Remembering Our Ancestors: William Andrews

William came with the company of Rev. Thomas Hooker to the colonies in 1624 and started the Andrews family of (what was to become) Hartford, CT.

1595 and London, England:  That should bring at least two things to mind, Shakespeare and the Black Death.  I guess some people think London was plagued by both – not I!

Regardless, our ancestors where there, in and around London during Shakespeare’s time, and surely they were bothered by the plague, among them our 12th and 13th great-grandfather William Andrews who was born in that year, 1595.  19 years later, however, we find our dear William quite far away from London, in the company of Thomas Hooker (as depicted in Frederic Edwin Church’s painting that you see featured, slightly cropped) in the colonies far west of England, and on their way to what would become Hartford, Connecticut.  William Andrews was one of the founders of that town.

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Founder’s Monument Ancient Cemetery Hartford, Ct

William married in the New World, as far as we know, and sources differ whether he was married once or twice.  It is pretty sure that he married Abigail Graves in 1632, the year our 11th and 12th great-grandfather John Andrews was born also.  Some sources say William also married Mary Savage (which would have been in the old world) and there is conflicting information because they, too, had a son called John, albeit born a good bit before ‘our’ John.  Chances are more than one William Andrews lived in London at the time, and possibly even made it to the colonies before 1700.

Our William and Abigail had eight children together, if we are correctly informed, firmly establishing the Andrews clan in the Hartford area where they stayed for many generations, until the early 19th century.  We have already portrayed several members of this branch of the family; they must have been an interesting and rather hardy bunch.  Eventually, the Andrews branch of our family tree joins the Christman branch with our (2nd) great-grandparents Dallas Christman and Alice Andrews.

William Andrews passed on at the age of 64, on 3 August 1659, this past week 361 years ago.  His wife Abigail lived on for 22 more years, and as far as we know, she married again, one Nathaniel Bearding.

Requiescat in Pace, Great-Grandpa Andrews.  We do not know where exactly they have laid you to rest, but it is believed than you lie in the Ancient Cemetery in Hartford where the above monument bears your name along with those of other founders.

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THE FOUNDERS BRIDGE: This plaque and a second one commemorate the men and women who traveled there in 1636 with the Rev. Thomas Hooker to found the City of Hartford.

Remembering Our Ancestors: John Case

John Case, our 10th and 11th great-grandfather in the Snyder line, immigrated to the New World in the first half of the 17th century.

John Case was born on 25 Jul 1616 Aylesham in the Dover District in England, that’s tomorrow 404 years ago.  We don’t know much about his childhood, but the Case family, father, mother and four sons, left Gravesend, England, bound for Boston on the ship Dorset, of the Winthrop fleet, in 1635, when John was 19 years old.  The father William (properly John William Richard) died en route in September of that year, but the rest of the family settled largely in what today is the area of Hartford, CT.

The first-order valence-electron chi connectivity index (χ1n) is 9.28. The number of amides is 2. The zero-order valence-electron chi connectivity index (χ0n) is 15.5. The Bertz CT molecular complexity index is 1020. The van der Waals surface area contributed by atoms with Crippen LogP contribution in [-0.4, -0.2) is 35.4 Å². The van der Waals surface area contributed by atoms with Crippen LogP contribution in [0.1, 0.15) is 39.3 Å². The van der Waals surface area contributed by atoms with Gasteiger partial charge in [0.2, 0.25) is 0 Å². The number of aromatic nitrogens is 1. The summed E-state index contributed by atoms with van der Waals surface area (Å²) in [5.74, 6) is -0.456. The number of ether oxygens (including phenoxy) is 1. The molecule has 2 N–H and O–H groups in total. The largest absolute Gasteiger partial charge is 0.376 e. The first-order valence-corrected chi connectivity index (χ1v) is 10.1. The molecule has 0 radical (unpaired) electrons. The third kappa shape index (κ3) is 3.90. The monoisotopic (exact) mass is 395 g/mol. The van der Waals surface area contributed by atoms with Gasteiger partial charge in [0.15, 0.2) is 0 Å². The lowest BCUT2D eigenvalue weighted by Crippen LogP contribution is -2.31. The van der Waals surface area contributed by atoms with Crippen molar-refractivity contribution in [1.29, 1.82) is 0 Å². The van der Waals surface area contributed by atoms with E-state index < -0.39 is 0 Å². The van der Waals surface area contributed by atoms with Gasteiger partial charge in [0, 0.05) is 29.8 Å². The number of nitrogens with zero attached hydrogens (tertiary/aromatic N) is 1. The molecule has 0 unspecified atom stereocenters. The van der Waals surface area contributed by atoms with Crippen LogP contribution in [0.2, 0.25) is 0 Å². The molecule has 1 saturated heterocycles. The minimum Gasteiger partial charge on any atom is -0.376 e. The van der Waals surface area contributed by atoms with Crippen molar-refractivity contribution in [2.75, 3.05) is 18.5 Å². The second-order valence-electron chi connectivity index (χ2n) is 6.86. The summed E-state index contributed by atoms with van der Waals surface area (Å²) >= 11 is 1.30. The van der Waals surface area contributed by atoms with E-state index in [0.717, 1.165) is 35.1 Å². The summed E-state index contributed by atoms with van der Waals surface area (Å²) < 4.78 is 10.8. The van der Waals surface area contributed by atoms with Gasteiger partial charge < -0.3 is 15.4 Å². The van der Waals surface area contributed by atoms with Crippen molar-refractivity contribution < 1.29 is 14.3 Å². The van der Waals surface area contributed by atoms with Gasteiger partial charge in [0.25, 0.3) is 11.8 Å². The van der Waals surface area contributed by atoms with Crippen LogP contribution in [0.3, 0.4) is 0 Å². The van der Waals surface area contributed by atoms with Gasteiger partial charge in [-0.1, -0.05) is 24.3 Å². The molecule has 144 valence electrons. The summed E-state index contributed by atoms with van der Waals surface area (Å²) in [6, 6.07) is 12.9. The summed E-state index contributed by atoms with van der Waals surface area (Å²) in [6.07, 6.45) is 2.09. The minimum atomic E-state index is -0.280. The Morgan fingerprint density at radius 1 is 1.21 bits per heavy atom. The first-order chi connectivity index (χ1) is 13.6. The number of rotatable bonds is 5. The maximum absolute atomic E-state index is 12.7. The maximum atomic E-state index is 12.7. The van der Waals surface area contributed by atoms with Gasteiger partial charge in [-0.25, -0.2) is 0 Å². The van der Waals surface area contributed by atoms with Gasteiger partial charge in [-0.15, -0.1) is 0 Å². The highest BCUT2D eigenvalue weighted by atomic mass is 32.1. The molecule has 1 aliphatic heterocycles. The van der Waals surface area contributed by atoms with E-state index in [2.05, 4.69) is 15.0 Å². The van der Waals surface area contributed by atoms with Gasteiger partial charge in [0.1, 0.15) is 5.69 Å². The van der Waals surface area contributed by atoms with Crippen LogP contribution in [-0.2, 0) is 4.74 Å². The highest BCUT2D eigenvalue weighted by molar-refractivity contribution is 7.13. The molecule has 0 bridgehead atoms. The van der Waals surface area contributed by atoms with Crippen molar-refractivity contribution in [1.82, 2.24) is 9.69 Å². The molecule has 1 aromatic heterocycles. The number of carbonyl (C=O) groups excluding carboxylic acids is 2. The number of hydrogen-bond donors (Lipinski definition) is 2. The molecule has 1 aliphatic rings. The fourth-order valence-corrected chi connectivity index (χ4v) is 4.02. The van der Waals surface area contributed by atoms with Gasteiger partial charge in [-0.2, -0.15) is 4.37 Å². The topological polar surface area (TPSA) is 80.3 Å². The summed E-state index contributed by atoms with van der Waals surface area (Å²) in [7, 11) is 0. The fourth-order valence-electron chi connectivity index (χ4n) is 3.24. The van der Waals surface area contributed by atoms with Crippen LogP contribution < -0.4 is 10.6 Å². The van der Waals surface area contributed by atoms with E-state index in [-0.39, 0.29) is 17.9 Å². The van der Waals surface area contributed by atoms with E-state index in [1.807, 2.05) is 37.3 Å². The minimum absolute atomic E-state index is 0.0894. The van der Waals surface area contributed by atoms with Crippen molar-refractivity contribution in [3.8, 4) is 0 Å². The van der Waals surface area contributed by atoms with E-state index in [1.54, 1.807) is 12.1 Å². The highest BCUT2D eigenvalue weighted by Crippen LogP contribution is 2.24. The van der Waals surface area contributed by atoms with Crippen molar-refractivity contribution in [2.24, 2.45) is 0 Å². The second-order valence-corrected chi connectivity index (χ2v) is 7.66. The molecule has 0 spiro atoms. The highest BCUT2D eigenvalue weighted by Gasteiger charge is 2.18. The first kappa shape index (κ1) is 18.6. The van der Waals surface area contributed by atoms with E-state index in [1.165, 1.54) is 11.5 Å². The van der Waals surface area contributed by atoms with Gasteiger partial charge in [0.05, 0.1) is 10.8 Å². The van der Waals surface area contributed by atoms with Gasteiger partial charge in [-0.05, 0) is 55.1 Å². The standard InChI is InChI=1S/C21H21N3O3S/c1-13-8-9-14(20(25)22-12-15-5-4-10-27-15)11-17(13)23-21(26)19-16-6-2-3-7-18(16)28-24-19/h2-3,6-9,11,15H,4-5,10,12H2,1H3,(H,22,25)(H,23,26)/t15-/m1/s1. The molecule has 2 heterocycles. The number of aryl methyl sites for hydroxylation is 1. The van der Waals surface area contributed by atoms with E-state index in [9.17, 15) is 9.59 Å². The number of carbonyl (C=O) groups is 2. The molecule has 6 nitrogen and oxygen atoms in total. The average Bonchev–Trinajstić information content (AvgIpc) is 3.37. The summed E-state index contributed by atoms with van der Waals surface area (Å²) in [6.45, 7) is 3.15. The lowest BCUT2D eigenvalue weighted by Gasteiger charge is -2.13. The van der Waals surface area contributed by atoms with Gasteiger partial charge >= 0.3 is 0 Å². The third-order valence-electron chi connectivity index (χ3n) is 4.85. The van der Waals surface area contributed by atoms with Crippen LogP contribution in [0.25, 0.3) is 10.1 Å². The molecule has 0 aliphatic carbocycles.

John married Sarah Spencer, whose family had been living in the colonies since the 1630s as well, around 1655, and in 1656 their first daughter Elisabeth was born.  Nine more children were to follow.  In the early years of their marriage, John, Sarah and their children lived in the settlement of Massacoe which had 13 permanent residents in 1669. People appeared to be have been hesitant to settle there in the first years.  John was appointed to the position of constable of the ‘plantation’, this being the first recorded civil office held by residents of the area.  John also appears to have been instrumental in the process of turning the settlement into a town of Connecticut, which happened on 12 May 1670 when the plantation was ordered to be called “Simmsbury“.  The boundaries at that time were Farmington on the south side and Windsor on the east side, with the extent of Simsbury running 10 miles north of Farmington and 10 miles west of Windsor.

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One can surely say the family were American pioneers, and it appears that for most of his life, John played an active role in the community life of his plantation / village / town.

Following Sarah’s death on 3 November 1691, John married Elizabeth Moore, the widow of Nathaniel Loomis, but they had no children together, Elizabeth already having had 14 children by her first husband.

John in turn died on 21 February 1704 in Simsbury and it is believed that he was buried next to Sarah in an unmarked grave on Simsbury Cemetery.

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Requiescat in Pace, Great-Grandpa John.  It’s hard to imagine what life must have been like for your family, setting out into the New World and losing the father before you even got there, and then going on to build a community where there had been uninhabitable wilderness before.  On your shoulders we stand, and we hope to live in such a way that you do not have to be ashamed of us.

Remembering Our Ancestors: John Phillips

The Phillips family had been in the New World for two generations already when John was born in 1776: The first Phillips of this line, James, immigrated during the first decade of the 18th century from Suffolk in England.